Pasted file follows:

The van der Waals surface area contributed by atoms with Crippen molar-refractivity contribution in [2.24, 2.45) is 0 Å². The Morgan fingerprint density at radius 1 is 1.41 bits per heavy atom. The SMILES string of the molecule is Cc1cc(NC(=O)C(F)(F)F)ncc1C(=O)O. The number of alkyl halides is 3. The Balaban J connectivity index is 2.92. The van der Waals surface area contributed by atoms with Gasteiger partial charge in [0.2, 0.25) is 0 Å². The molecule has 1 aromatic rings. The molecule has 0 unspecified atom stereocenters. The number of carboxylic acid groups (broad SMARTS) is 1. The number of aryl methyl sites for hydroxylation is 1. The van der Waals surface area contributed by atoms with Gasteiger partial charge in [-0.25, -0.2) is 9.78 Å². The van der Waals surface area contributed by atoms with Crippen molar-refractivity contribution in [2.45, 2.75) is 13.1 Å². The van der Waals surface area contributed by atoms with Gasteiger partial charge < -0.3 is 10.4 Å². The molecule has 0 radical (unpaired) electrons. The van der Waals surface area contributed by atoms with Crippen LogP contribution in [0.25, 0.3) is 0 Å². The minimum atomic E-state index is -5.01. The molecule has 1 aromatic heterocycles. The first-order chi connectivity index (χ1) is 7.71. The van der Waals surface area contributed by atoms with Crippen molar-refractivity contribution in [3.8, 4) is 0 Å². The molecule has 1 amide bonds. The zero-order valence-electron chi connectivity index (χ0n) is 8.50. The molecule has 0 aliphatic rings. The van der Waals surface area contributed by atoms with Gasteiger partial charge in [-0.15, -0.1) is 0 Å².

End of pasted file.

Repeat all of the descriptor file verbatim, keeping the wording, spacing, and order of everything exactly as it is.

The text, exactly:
The van der Waals surface area contributed by atoms with Crippen molar-refractivity contribution in [2.24, 2.45) is 0 Å². The Morgan fingerprint density at radius 1 is 1.41 bits per heavy atom. The SMILES string of the molecule is Cc1cc(NC(=O)C(F)(F)F)ncc1C(=O)O. The number of alkyl halides is 3. The Balaban J connectivity index is 2.92. The van der Waals surface area contributed by atoms with Gasteiger partial charge in [0.2, 0.25) is 0 Å². The molecule has 1 aromatic rings. The molecule has 0 unspecified atom stereocenters. The number of carboxylic acid groups (broad SMARTS) is 1. The number of aryl methyl sites for hydroxylation is 1. The van der Waals surface area contributed by atoms with Gasteiger partial charge in [-0.25, -0.2) is 9.78 Å². The van der Waals surface area contributed by atoms with Crippen molar-refractivity contribution in [2.45, 2.75) is 13.1 Å². The van der Waals surface area contributed by atoms with Gasteiger partial charge < -0.3 is 10.4 Å². The molecule has 0 radical (unpaired) electrons. The van der Waals surface area contributed by atoms with Crippen LogP contribution in [0.25, 0.3) is 0 Å². The minimum atomic E-state index is -5.01. The molecule has 1 aromatic heterocycles. The first-order chi connectivity index (χ1) is 7.71. The van der Waals surface area contributed by atoms with Crippen molar-refractivity contribution in [3.8, 4) is 0 Å². The molecule has 1 amide bonds. The zero-order valence-electron chi connectivity index (χ0n) is 8.50. The molecule has 0 aliphatic rings. The van der Waals surface area contributed by atoms with Gasteiger partial charge in [-0.15, -0.1) is 0 Å².